Palacio de La Moneda (the mint) is currently the residence of the President of the Republic of Chile. The offices of some members of the Cabinet of Ministers and the General Secretariat of the Government of Chile are also placed in the building. Palacio de La Moneda occupies an entire block in the city center of Santiago.
The project of the building of Palacio de La Moneda was designed by the Italian architect Joaquin Toesca. It was erected from 1784 to 1805. Building materials came from different areas of Chile: the limestone was from the estate Polpaico; the sand was from the river Maipo; red stones were from the quarry at Cerro San Cristobal in Santiago; the white stone was from the nearby Cerro Blanco; oak and cypress came from Valdivia; Spanish metal came from Miami. Twenty varieties of brick were produced in Santiago for the construction of lintels, floors, walls over a meter in thickness.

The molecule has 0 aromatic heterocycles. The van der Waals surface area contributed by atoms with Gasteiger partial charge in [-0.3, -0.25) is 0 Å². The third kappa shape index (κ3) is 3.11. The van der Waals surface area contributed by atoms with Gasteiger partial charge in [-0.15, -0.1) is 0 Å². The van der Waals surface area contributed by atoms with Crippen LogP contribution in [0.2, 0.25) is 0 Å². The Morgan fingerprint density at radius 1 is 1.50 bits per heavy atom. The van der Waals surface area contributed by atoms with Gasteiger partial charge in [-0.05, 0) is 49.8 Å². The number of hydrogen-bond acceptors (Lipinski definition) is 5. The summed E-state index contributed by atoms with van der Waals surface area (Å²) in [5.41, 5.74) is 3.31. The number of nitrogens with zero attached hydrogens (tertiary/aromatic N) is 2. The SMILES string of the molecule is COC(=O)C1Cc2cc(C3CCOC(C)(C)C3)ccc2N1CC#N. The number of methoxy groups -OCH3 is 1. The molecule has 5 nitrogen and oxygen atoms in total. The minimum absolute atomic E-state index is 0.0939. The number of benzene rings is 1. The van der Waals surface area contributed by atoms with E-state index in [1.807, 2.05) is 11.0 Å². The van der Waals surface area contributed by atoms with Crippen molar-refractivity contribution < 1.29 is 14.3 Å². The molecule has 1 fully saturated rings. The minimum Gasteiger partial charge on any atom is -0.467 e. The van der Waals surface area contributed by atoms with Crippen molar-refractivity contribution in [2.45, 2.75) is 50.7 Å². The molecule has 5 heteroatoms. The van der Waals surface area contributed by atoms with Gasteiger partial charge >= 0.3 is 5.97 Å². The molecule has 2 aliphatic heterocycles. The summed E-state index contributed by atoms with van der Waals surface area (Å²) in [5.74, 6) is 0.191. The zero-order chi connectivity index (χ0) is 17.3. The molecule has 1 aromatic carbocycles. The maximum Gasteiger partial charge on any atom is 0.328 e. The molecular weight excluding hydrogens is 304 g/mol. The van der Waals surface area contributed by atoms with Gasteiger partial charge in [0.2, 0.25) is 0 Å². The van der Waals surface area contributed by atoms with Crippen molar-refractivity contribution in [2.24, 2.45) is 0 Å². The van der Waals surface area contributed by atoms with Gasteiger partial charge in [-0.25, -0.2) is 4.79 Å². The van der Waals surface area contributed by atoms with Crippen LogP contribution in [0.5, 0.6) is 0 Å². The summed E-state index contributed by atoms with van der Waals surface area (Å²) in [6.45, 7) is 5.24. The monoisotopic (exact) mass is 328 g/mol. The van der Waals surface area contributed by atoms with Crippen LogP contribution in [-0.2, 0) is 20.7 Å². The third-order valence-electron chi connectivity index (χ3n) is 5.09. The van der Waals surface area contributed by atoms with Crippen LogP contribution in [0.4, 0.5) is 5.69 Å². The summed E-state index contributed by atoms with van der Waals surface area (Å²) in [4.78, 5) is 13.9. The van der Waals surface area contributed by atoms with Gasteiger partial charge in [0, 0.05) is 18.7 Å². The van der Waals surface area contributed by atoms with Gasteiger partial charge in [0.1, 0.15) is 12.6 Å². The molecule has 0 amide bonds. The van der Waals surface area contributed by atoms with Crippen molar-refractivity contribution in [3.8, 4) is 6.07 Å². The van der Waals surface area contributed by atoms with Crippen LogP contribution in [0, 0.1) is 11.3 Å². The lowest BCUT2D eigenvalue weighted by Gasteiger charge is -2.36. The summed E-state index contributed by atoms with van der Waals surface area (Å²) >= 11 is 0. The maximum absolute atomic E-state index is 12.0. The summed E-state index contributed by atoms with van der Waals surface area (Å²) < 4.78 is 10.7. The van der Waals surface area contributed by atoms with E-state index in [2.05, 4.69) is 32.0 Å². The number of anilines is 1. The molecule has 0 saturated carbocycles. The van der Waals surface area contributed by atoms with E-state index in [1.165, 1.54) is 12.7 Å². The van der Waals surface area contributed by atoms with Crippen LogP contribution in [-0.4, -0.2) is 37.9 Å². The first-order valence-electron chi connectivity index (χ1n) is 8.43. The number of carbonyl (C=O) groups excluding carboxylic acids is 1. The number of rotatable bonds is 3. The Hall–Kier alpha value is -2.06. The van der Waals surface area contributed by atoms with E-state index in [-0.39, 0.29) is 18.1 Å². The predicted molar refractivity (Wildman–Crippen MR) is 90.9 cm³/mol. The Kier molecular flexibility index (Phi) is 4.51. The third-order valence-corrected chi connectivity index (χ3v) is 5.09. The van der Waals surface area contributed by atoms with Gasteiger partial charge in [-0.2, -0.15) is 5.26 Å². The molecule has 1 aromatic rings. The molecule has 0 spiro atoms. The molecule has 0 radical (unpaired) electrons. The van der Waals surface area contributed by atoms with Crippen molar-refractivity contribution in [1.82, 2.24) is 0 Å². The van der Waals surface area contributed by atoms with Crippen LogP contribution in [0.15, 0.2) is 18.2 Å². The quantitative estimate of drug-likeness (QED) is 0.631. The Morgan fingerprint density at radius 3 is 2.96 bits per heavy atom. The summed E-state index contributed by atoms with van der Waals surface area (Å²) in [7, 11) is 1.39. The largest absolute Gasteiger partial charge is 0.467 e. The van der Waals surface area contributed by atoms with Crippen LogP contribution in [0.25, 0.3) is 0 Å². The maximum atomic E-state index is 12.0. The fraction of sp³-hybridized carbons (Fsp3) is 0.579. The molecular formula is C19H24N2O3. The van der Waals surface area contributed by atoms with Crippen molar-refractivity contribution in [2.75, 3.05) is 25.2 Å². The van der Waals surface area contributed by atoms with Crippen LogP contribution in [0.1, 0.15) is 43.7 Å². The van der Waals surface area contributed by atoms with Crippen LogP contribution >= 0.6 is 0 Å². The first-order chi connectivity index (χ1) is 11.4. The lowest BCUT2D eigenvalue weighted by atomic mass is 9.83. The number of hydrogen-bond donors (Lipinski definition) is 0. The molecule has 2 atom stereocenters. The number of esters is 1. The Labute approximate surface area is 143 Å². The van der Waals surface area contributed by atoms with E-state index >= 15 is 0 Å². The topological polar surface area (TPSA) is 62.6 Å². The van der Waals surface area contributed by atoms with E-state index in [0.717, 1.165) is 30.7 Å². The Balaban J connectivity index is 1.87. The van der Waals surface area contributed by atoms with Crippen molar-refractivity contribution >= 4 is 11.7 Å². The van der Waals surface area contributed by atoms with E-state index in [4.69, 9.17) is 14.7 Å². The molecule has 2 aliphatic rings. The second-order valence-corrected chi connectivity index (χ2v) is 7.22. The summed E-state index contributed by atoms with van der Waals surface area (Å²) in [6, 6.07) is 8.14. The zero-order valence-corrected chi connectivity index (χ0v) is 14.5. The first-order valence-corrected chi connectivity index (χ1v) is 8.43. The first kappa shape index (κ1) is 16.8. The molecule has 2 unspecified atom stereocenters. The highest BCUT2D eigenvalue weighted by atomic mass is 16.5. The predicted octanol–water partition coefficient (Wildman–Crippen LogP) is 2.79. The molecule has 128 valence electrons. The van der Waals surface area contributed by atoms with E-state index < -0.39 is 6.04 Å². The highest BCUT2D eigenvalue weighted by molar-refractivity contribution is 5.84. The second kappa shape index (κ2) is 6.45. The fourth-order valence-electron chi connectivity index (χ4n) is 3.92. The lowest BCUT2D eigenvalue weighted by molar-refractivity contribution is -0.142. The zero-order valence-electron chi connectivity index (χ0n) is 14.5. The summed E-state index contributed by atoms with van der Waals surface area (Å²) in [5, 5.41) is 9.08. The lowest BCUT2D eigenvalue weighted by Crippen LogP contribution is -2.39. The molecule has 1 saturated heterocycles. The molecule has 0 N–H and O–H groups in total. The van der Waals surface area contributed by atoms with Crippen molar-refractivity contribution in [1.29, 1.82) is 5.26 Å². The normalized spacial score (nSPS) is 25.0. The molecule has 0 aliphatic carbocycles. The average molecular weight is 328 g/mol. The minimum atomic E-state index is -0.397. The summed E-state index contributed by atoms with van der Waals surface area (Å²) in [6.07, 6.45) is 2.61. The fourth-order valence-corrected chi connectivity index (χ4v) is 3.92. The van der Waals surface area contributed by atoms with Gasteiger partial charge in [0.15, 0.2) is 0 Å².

The architect Joaquin Toesca died in 1799 without seeing the completion of the construction of Palacio de La Moneda. The military engineer Augustine Cavallero finalized the project and monitored the construction of La Moneda Palace.
The first production of coins in Chile took place at La Moneda in 1814 and lasted up to 1929. In 1845, Palacio de La Moneda became the presidential residence.
During the coup in Chile, on the 11th of September 1973, the military bombarded La Moneda Palace. The restoration of Palacio de La Moneda was completed in March 1981. Although some traces of that terrible time can be seen today: the construction of an underground office complex of the President (a hopper) under the part of the square was carried out during the reign of Augusto Pinochet in order to allow the President to safely escape from the walls of Palacio de La Moneda in case of an attack.
In odd-numbered days, at 10 a.m., you can watch the changing of the guard in Palacio de La Moneda.